Well now, let’s bring on the Bobos and see if they can make it in the language. There is no predicting about gimmicky ideas such as this one. Only time and the success of an adroit publicity campaign will tell us if “Bobo” is to be the successor term to “yuppie.” As it stands, the Bobo makes his appearance in American letters in a new, much-promoted book entitled Bobos in Paradise: The New Upper Class and How They Got There (Simon & Schuster). It helps if you don’t confuse the Bobo with the bonobo or Pan paniscus , the pygmy chimpanzee of the Belgian Congo (a k a Zaire and, more recently, the Democratic Republic of the Congo).
David Brooks, the author of this failed satire, says he invented the word to mark the arrival among us of a new social type, a hybrid derived from the bo hemians, or the wild people of the 1960’s, and the bo urgeois, or the Gordon Gekkos of the 1980’s. The well-schooled, highly credentialed Bobo, we read, has taken over as the dominant type comprising the American master class. In reality what Mr. Brooks has done is gone and written a panegyric to the type you see in those expensive Upper East Side restaurants, the young and newly rich who play with numbers and believe it’s thanks to them the world can make a living.
As contrasted to the oft-condemned yuppie, the Bobo is a pretty snazzy sort of a person, which goes to explain why Mr. Brooks-who evidently started out to make fun of this animal of his own invention-is happy to put himself among their number. “The Bobos take everything that is profane,” Mr. Brooks writes, “and make it sacred. We have taken something that might have been grubby and materialistic and turned it into something elevated. We take the quintessential bourgeois activity, shopping, and turn it into quintessential bohemian activities: art, philosophy, social action. Bobos possess the Midas touch in reverse. Everything we handle turns into soul.”
The closest textual analysis fails to reveal the slightest tinge of irony in these words. Note, if you will, the use of the first-person plural pronoun, suggesting not an observer once removed emotionally but an adherent, a proud partisan of this early 21st-century version of jeunesse dorée . A new generation of gilded youth comes with the regularity of comets, always insufferably self-assured, always positive of the uniqueness of its spirituality and always firm in the conviction that, at long last, the right rich kids have come along to lead the no-necks, no-names and no-bos-that is, the rest of us, who lack personal trainers and seem unaware of the hair growing out of our noses. In Boboland, the guys work on making sure that the stubble of their beards is precisely one-eighth of an inch long before putting on their $3,000 suits. And the women, how do they make the sacred out of the profane? Well, there is 39-year-old Allison Schieffelin, who claims that her civil rights are being violated because Morgan Stanley Dean Witter & Company pays her something in excess of only $1 million a year, less than it pays its male Bobos: nothing “grubby and materialistic” in that. (All of which begs the important question: Is the whole lot of ’em down there at Morgan Stanley-every man Jack and woman Jill-worth the powder it would take to shoot ’em between the eyes?)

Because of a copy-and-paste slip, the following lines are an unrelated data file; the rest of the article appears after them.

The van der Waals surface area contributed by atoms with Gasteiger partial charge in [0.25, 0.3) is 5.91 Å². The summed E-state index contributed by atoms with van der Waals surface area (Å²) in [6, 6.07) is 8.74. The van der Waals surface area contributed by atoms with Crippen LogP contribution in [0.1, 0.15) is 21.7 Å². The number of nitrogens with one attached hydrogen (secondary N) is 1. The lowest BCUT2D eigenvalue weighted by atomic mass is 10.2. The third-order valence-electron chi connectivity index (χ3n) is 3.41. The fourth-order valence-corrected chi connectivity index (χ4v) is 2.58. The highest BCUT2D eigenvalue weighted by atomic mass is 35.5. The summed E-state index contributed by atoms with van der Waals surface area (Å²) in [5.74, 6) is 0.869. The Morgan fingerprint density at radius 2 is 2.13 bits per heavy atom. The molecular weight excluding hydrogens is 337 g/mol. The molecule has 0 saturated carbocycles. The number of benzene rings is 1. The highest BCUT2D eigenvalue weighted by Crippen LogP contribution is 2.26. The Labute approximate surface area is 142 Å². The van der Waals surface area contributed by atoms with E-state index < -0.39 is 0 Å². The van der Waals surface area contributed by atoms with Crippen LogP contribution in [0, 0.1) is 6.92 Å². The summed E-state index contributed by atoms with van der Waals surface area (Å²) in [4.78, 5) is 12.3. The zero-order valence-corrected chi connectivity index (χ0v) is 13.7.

There are some intentionally funny pages in this book, but as best as I can make out from the context, Mr. Brooks, alas, expects the above quotation to be received without smiles. The non-Bobo or helot portion of the population should do aught but utter huzzahs that this saintly cadre has risen up to rule over us: “As in so many spheres of Bobo life, all that was profane has been made holy. Businesspeople talk like artists. Corporations enthuse creativity and liberation. Phenomenally successful corporate consultants … seem more like spiritual advisors than efficiency experts.” Perhaps this reader is too clod-brained to pick up the facetious intent, but I fear not. From all outward appearances, the kid who, with head held high, wrote these words actually believes his own stuff.